Drinking Water Networks (DWN) are large-scale multiple-input multiple-output systems with uncertain disturbances (such as the water demand from the consumers) and involve components of linear, non-linear and switching nature. Operating, safety and quality constraints deem it important for the state and the input of such systems to be constrained into a given domain. Moreover, DWNs' operation is driven by time-varying demands and involves an considerable consumption of electric energy and the exploitation of limited water resources. Hence, the management of these networks must be carried out optimally with respect to the use of available resources and infrastructure, whilst satisfying high service levels for the drinking water supply. To accomplish this task, this paper explores various methods for demand forecasting, such as Seasonal ARIMA, BATS and Support Vector Machine, and presents a set of statistically validated time series models. These models, integrated with a Model Predictive Control (MPC) strategy addressed in this paper, allow to account for an accurate on-line forecasting and flow management of a DWN.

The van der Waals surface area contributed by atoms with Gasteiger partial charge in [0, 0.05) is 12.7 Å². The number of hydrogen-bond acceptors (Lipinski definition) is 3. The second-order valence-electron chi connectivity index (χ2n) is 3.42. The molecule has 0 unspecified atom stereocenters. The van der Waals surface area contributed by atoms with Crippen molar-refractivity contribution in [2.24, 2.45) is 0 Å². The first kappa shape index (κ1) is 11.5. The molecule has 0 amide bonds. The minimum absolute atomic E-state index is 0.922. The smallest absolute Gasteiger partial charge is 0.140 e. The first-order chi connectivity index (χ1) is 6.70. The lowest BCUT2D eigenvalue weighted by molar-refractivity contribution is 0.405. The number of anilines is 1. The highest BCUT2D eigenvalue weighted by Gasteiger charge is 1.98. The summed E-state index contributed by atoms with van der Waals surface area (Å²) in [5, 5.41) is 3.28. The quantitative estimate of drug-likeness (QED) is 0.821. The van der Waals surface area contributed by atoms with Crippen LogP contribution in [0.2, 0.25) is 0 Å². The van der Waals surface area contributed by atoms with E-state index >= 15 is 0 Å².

Bibliographical note19th IFAC World Congress
- Demand Forecasting, Model Predictive Control, Drinking Water Networks, Control of Large-Scale Systems